Big Picture Time
It’s snowing today. I decided to go for a walk in the woods for inspiration. The excursion turned out to be more illuminating and instructive than expected. I walk through those woods all the time, and I realized today that I have a tendency to look down at the ground while I’m walking. Part of that is just my nature and a bit of a defense mechanism. I tend to curl into myself, but I’m also looking down for stumbling blocks, pitfalls, obstacles. Shit.
While it’s important to be mindful of the details of each step, you can’t solely exist in that place. You miss a lot that way—everything else going on around you. I recognized that I tend to move through the world a lot of times in a kind of tunnel-visioned fog.
That seems counter-intuitive for a writer. One would think I’d notice everything. When I’m paying attention, I notice a lot, but mostly how things feel as opposed to how they look. On today’s walk, I noticed how the dip in the center of my top lip was colder than the rest of my face. My right big toe gets cold before the rest of my toes. When I went to lick my lips, I could taste the moisturizer with sunscreen that I put on before I left, and zinc oxide tastes like soap. Gross.
At one point I looked up and was almost startled at what I saw around me. Some of the trees seem to be stricken with this weird green coating that made me think of aliens. When the tress get wet, the bark is a richer brown than when they’re dry. Wet snow sounds different than dry snow—more like the patter of rain than peaceful stillness. And the landscape can be grey, dreary, shiny, and sparkly all at once.
I also saw three young swans, which reminded me of how another of our local swans was killed by a car a week or two ago. It tended to take its sweet time crossing the road from one part of the marsh to the other. I wonder if the guy who hit it was looking down or if he saw the swan in the distance. I’m choosing to believe that he wasn’t looking ahead because it would be a pretty shitty thing to see a creature ahead and hit it anyway. A discussion for another day.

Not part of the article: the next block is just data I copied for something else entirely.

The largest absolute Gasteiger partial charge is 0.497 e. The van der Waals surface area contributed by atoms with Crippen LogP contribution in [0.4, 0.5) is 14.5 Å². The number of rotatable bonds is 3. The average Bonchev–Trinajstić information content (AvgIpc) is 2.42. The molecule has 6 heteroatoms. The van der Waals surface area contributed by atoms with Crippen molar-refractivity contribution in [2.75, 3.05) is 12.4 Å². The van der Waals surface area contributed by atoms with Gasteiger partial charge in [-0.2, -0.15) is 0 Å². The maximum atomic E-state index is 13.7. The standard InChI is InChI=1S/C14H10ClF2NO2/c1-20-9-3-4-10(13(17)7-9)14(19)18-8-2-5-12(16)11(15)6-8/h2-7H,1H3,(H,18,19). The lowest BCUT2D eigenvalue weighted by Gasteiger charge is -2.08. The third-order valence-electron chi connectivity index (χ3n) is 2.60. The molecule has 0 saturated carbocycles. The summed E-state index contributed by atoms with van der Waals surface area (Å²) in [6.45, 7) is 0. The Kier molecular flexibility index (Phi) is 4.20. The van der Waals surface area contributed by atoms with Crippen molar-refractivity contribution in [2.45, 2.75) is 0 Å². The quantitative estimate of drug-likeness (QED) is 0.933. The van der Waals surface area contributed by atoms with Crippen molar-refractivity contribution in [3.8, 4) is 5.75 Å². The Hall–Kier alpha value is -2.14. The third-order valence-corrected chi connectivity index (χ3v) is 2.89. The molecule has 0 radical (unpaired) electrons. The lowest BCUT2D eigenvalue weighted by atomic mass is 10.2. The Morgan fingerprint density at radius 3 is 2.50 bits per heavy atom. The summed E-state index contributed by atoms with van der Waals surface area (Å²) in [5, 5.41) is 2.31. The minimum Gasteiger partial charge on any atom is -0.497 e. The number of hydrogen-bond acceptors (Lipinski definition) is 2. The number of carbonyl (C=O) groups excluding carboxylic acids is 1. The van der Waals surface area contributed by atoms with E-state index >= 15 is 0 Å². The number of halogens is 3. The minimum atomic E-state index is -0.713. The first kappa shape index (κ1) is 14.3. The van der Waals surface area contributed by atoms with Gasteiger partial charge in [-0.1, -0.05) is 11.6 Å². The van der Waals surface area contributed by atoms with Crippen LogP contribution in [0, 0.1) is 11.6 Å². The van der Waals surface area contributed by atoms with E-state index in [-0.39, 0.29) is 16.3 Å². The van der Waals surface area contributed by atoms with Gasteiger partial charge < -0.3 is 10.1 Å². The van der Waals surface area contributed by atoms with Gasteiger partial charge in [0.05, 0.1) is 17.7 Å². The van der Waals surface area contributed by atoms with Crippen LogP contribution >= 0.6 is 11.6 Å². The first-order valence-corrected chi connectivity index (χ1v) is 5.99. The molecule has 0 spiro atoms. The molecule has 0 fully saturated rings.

But the importance of the bigger picture and looking ahead instead of watching each little step goes beyond speaks to knowing when to do each, because there is a time for focusing on the details, and there’s a time to trust in your ability to navigate the landscape and just move forward.
An illustration of the point is cross country runners. In high school, my daughter was racing at a pretty high level of competition. At the speeds these kids were moving at, they really didn’t have the time or space to watch each step. They just had to go. They did need to be aware of the competitors around them—how close were the footsteps or the breathing of the person coming up on their backs. How much room did they have to take the twists and turns of the course without hitting a tree. But more importantly, they had to focus on the person right in front of them and keep closing the gap between them. If they got out front, they had to keep their attention on the finish line.
This isn’t to say they ignored the details, but there was a time for that. Before each race, they took a jog through each course. This was the time to notice where the roots were, where they could turn an ankle, where the choke points were. That was their time to plan and think about how to navigate. Once the gun went off, they had to trust in those plans and throw all caution to the wind. They had to fly.
I remember one race at our home course. It had been raining, and the course was a muddy, disgusting mess. There was one hill, which really was just about a fifty foot, steep incline that they had to go down. It was slick, and it was dangerous. And not one girl slowed down in the slightest. Amazingly, most of them stayed on their feet. A couple wiped out, and those who did, got right back up without breaking stride and kept going.
So the short of it is, there’s a time for caution and planning and thinking about the details. But much of the time as we navigate the world, we have to look ahead at where we’re going. We have to trust in our preparation and our ability to bounce back from setbacks. Some of those obstacles are better detected by looking at the larger landscape than at the little patch of ground at our feet. When opportunities arise—whether it’s the opportunity to absorb the beauty around us or if it’s the chance to race towards our dreams, we won’t accomplish much unless we’re looking up.